This is a complete document of the time we spent together this summer. I felt like you should know what was going through my mind at the time. I hope you will read it and find it of value to yourself.
On my 15th birthday, I was accepted to a college. It was the best birthday present I have ever received. And one of the only. My parents were famous musicians and they were always on the road; they couldn't be expected to always remember my birthday. Perhaps you've heard of them? Sam and Lou Kravdraa? No? They both died when I was very young, but they were very popular back in the day, so I've heard. Anyways, back to my fifteenth birthday and the school. When I went to get the mail that morning, I was surprised to see a fancy letter bearing my name. I was even more surprised to see the college seal on it. I had never actually applied to any school, never mind this one. I hadn't even heard of it! I read the acceptance letter over for the millionth time. It clearly stated that I was accepted to the school and I had a full scholarship. I know what you're thinking: it's a joke, isn't it. For all I knew, it was, but my curiosity got the better of me and I knew I just had to check it out. I glanced at the bottom of the letter. In small letters, as if nobody would want to call it, was the phone number. I went to find the phone.
"Good morning! You have reached The University of Music in Boston. How may I help you?" the female voice was much too cheery.
"Hello. This is Alexi Kravdraa" I had barely gotten the words out of my mouth when the receptionist gave a small shriek.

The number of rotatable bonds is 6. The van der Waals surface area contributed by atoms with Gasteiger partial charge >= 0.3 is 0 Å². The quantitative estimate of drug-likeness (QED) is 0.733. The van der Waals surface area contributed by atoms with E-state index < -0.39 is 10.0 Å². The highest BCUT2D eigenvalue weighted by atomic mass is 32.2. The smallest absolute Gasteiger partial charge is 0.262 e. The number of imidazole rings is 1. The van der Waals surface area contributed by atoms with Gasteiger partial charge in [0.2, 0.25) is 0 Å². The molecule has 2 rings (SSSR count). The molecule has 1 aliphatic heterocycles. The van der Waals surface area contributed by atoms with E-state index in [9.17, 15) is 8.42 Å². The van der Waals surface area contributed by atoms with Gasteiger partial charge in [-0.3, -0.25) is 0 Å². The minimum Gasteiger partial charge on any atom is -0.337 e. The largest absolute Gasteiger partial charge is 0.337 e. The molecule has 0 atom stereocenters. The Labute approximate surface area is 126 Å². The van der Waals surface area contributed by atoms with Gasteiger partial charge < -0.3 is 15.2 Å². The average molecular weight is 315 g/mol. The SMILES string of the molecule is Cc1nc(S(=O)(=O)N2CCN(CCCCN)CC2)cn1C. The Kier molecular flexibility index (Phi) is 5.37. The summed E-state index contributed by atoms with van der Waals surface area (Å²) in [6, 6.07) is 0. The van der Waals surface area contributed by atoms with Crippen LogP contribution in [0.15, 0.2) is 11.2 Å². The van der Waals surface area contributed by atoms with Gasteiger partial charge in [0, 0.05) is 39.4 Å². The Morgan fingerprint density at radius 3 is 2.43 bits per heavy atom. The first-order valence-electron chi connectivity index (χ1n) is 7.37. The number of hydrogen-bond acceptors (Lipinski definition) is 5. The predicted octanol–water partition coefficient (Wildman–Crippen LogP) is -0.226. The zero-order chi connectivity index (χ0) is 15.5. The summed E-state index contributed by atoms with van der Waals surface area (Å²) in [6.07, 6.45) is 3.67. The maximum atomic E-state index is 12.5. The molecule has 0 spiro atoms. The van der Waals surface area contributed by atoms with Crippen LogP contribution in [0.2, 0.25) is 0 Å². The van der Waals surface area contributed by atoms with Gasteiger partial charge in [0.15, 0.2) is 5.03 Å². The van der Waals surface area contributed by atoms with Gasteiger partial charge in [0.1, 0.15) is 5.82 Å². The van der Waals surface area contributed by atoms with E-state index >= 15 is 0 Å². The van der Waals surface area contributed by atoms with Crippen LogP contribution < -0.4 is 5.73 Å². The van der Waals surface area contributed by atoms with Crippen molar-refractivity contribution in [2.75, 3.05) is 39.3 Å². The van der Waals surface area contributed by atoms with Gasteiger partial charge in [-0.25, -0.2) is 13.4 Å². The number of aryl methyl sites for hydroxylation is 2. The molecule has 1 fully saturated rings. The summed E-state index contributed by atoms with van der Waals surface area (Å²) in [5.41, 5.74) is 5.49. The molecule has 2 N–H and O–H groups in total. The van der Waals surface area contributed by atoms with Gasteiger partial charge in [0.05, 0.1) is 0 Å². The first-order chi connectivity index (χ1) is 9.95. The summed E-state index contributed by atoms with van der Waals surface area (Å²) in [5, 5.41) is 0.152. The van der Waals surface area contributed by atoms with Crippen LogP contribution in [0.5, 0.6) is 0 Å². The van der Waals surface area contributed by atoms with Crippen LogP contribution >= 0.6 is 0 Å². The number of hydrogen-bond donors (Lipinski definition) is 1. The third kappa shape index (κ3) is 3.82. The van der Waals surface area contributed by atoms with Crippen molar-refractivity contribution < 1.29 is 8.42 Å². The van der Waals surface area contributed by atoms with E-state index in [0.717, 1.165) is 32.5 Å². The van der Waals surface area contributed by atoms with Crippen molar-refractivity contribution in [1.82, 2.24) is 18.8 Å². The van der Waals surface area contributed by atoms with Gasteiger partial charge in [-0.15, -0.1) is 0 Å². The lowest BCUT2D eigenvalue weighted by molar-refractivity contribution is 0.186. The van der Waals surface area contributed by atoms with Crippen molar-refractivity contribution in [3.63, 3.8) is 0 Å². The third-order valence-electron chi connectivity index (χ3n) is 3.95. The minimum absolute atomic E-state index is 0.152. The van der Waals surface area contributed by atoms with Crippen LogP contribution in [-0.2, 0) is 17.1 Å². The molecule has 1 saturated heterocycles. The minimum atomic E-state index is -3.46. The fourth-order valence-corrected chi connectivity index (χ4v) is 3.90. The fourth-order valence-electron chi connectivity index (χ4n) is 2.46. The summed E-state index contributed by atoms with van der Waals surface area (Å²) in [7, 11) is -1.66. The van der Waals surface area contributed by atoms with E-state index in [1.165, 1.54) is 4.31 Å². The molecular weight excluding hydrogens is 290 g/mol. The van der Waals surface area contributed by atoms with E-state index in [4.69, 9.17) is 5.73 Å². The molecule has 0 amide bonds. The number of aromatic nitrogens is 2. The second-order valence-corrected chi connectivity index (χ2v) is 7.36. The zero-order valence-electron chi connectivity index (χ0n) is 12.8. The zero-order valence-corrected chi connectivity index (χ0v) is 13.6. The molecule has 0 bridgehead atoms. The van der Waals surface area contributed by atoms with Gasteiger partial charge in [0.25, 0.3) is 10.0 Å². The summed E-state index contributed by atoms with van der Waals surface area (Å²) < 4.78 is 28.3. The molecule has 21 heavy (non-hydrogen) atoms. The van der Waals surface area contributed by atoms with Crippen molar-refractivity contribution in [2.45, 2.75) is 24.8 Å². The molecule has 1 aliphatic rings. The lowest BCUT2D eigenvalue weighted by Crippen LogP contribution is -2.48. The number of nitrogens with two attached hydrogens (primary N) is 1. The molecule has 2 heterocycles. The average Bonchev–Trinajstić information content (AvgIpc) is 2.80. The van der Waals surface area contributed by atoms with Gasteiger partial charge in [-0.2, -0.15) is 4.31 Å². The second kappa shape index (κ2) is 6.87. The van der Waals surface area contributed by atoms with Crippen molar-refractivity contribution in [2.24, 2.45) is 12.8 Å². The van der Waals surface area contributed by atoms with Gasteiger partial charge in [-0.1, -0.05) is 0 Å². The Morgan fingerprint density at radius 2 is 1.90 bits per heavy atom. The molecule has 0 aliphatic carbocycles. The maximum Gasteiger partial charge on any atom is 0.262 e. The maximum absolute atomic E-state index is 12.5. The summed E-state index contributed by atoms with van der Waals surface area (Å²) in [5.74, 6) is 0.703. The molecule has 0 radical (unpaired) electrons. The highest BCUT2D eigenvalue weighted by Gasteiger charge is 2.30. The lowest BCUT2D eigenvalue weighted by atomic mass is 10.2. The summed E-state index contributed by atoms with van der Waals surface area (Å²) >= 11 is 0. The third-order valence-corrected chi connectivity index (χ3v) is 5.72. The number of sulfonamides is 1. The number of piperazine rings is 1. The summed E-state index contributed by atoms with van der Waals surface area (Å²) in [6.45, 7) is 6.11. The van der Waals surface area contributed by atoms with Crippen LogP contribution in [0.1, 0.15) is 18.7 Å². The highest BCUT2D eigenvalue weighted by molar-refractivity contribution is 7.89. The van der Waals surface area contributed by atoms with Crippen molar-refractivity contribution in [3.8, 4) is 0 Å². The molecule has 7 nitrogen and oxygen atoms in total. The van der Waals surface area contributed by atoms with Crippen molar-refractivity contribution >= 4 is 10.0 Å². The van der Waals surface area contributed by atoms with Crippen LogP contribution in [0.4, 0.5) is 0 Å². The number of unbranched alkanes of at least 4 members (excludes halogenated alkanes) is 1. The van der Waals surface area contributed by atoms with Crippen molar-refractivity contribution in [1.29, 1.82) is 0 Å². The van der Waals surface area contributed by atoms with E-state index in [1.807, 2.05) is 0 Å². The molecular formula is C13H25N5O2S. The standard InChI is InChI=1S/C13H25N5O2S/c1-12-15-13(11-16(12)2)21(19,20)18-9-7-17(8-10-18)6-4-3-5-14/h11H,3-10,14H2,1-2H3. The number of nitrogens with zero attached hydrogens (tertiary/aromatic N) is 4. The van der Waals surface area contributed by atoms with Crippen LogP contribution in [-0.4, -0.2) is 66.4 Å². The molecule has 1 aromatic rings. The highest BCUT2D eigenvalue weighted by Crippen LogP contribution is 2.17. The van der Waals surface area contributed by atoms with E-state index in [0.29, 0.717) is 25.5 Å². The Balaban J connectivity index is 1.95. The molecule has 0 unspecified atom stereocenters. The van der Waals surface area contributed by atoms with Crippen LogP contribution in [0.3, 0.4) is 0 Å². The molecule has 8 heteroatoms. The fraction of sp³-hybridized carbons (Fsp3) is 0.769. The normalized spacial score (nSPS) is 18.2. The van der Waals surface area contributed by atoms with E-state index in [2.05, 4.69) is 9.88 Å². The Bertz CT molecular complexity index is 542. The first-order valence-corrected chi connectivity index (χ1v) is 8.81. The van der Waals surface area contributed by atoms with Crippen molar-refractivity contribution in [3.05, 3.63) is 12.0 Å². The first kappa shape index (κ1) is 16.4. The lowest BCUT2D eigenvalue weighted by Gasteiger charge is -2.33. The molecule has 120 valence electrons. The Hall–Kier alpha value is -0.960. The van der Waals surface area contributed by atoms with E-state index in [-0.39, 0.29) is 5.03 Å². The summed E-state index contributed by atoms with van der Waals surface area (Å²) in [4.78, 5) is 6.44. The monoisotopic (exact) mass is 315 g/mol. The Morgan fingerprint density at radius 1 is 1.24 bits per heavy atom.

"Oh! I'm honored to speak to you!" she gasped, "What can I do for you?"
"About that letter I received. Is it real?" I said it bluntly.
"Oh! You mean the acceptance letter? Of course!" she giggled, "The first day of orientation is September 8th. We're all looking forward to seeing you here."
"Ok. But I never actually applied or anything." I was afraid the receptionist had made a mistake. There must be another Alexi Kravdraa however unlikely that seemed. It was an unusual name.
"Oh! That's OK!" She said oh too much. It was starting to bother me.
I said goodbye and hung up, perplexed. It was making no sense. Why would this school at the end of Massachusetts which I had never heard of be expecting me to attend this September? I didn't have any answers.
The next day, you rang the doorbell. I went to answer it. You explained your name was Fred, you was from the University and you would be escorting me to school. I wondered why you would have to do so. You explained that there might be risks involved and it would be safer for you to help me.
"Don't take it as an insult," you explained kindly, "we just don't want anything to happen to you. There is evil beyond the eighth octave."
I verified that I was not insulted, wondered to myself what the eighth octave was and invited you inside.
"I'm almost finished packing," I announced, "do you mind waiting down here? I'll only be a moment."
"Not at all," you responded.
I hurried up the stairs to my room, threw some last minute belongings into my trunk and grabbed my jacket. I slowly descended the stairs with my heavy trunk.
"I'll take your luggage and put it in the car," you said.
"Thank you!" I smiled.
Later that day, I was riding on the subway into the city, sandwiched between you and an abnormally tall, skinny guy. We were riding to some shop where I could get the books I needed for school. You handed me a list. I glanced at it quickly; Book of Songs in E flat for Piano, Flute: a Brief History, Eighth Notes, the list went on. I had a horrible feeling; I didn't know how to play an instrument.
"Ummm... Fred?" I asked hesitantly.
"Yes?" you answered absentmindedly. I couldn't tell you that I didn't know how to play an instrument.
"Where are we going to get all these books?" I asked him instead.
"You can find them if you know where to look," you grinned like there was a big secret to it.